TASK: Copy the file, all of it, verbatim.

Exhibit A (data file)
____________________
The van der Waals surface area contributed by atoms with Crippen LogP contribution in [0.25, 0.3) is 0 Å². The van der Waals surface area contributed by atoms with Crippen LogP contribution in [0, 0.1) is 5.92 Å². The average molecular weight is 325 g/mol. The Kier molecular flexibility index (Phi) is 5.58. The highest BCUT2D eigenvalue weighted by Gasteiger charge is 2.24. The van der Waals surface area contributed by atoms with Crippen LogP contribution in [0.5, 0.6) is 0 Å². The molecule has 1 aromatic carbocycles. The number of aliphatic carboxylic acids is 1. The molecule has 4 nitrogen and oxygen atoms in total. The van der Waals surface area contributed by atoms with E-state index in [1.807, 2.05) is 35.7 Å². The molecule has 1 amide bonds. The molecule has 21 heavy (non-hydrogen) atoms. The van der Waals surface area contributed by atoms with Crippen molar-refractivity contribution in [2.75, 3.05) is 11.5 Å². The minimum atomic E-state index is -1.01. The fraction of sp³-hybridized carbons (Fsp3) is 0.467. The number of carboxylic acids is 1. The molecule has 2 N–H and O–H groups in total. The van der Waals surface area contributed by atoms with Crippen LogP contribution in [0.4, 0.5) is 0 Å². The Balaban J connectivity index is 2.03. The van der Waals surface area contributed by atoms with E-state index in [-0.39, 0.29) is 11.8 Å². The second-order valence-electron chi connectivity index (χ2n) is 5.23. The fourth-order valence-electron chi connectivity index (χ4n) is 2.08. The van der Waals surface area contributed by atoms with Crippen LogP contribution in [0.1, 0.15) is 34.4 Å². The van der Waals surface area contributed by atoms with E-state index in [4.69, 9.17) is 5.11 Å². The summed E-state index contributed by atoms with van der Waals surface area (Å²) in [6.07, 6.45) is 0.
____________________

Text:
The van der Waals surface area contributed by atoms with Crippen LogP contribution in [0.25, 0.3) is 0 Å². The van der Waals surface area contributed by atoms with Crippen LogP contribution in [0, 0.1) is 5.92 Å². The average molecular weight is 325 g/mol. The Kier molecular flexibility index (Phi) is 5.58. The highest BCUT2D eigenvalue weighted by Gasteiger charge is 2.24. The van der Waals surface area contributed by atoms with Crippen LogP contribution in [0.5, 0.6) is 0 Å². The molecule has 1 aromatic carbocycles. The number of aliphatic carboxylic acids is 1. The molecule has 4 nitrogen and oxygen atoms in total. The van der Waals surface area contributed by atoms with E-state index in [1.807, 2.05) is 35.7 Å². The molecule has 1 amide bonds. The molecule has 21 heavy (non-hydrogen) atoms. The van der Waals surface area contributed by atoms with Crippen molar-refractivity contribution in [2.75, 3.05) is 11.5 Å². The minimum atomic E-state index is -1.01. The fraction of sp³-hybridized carbons (Fsp3) is 0.467. The number of carboxylic acids is 1. The molecule has 2 N–H and O–H groups in total. The van der Waals surface area contributed by atoms with Crippen LogP contribution in [0.4, 0.5) is 0 Å². The Balaban J connectivity index is 2.03. The van der Waals surface area contributed by atoms with E-state index in [-0.39, 0.29) is 11.8 Å². The second-order valence-electron chi connectivity index (χ2n) is 5.23. The fourth-order valence-electron chi connectivity index (χ4n) is 2.08. The van der Waals surface area contributed by atoms with Crippen LogP contribution in [0.1, 0.15) is 34.4 Å². The van der Waals surface area contributed by atoms with E-state index in [4.69, 9.17) is 5.11 Å². The summed E-state index contributed by atoms with van der Waals surface area (Å²) in [6.07, 6.45) is 0.